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Riddle me this: How does openly displaying a magazine centered on the culture of a previously illegal product -- that's now legal -- suddenly become illegal after the previously illegal product becomes legal?

I must admit, the logic behind this one particular provision in the newly signed into Colorado law, “The Regulate Marijuana Like Alcohol Act of 2012” escapes me. In one aspect of the law, it doesn't treat marijuana the same as it does alcohol at all.

Although I kinda wished I did, I don't live in Colorado. I don't know for a fact that previously to the referendum passed back in November, 'High Times' and other magazines about the marijuana culture were legally allowed to be openly displayed in the stores selling them. But if they were it makes absolutely no sense for that fact to change now that the subject of the magazines is suddenly legal.

But it has changed.

Alternet
 

Three marijuana publications sued the state of Colorado over a law that forces store owners to sell “green” magazines behind the counter, the Associated Press reports.

The regulation in question is part of a larger regulatory law signed by Governor John Hickenlooper on Tuesday to create a legal market for recreational marijuana. The magazine provision regulates the sale of pot-friendly publications in stores open to shoppers under age 21.

As with pornography, all magazines with a pro-marijuana message will be tucked behind the counter, away from children’s eyes. According to AP, the provision was included under pressure from parents.

Well, in that case: are publications centered on alcoholic beverages regulated in a similar way?

Not at all.

The lawsuit also argues that magazines centered on another substance, alcohol, aren’t regulated under Colorado law.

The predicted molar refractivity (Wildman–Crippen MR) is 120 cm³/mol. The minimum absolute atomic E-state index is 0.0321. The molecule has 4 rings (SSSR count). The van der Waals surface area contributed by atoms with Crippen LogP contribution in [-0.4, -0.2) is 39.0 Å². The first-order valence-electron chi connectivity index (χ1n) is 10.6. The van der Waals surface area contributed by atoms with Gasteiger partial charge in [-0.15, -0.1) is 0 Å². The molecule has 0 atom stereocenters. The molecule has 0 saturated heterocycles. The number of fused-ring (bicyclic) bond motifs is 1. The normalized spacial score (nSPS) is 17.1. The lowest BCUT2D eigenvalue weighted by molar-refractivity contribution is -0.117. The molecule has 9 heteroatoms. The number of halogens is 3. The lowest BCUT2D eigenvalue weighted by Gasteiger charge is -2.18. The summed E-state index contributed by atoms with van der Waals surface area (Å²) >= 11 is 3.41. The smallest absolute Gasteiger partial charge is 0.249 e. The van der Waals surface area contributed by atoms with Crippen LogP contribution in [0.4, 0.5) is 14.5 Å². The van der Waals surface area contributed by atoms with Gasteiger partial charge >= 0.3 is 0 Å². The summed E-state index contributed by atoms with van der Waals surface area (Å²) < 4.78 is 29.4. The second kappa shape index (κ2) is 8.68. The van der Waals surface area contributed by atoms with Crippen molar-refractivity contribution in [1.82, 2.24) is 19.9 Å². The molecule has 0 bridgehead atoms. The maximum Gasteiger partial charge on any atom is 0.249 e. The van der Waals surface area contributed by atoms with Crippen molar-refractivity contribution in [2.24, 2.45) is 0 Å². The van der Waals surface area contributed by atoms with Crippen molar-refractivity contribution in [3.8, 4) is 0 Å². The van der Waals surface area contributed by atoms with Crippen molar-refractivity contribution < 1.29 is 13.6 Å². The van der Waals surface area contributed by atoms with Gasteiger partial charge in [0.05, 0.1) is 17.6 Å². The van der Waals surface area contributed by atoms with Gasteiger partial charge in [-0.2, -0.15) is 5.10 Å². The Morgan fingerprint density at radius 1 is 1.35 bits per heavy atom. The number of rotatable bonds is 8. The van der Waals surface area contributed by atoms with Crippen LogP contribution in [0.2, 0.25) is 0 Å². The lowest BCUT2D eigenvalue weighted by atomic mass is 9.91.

So, it's no surprise that the publishers of 'High Times', 'The Daily Doobie' and 'The Hemp Connoisseur' are all saying the law tramples on their First Amendment rights.

The magazines argue that photos of pot leaves...

"...do not sell or promote obscenity."
The statement is in reference to the clause in Colorado's state constitution saying stores must cover up pornographic publications. But the magazine publishers argue that if magazines aren't obscene, then regulating their sale in this manner is a violation of free speech.
“This bill specifically targets the content of plaintiffs' speech: marijuana,” the lawsuit states. “Plaintiffs' speech is largely and often political, focusing on new and changing marijuana legalization and legislation.”
Sounds pretty logical to me.

Listen, I know this whole legalization of recreational marijuana is new to Colorado. New laws sometimes have kinks that must to worked out. But the law should be consistently applied. Drinking alcoholic beverages is not only more mentally-impairing than smoking marijuana; it's also more physically-impairing, and much more addictive. Consequently, if the display of alcoholic-themed magazines is not considered obscene, then neither should the display of marijuana-themed publications.

This is not brain surgery.

Here's the original AP article.

Originally posted to markthshark on Sat Jun 01, 2013 at 03:59 AM PDT.

Also republished by DKos Cannabis Law and Drug War Reform.

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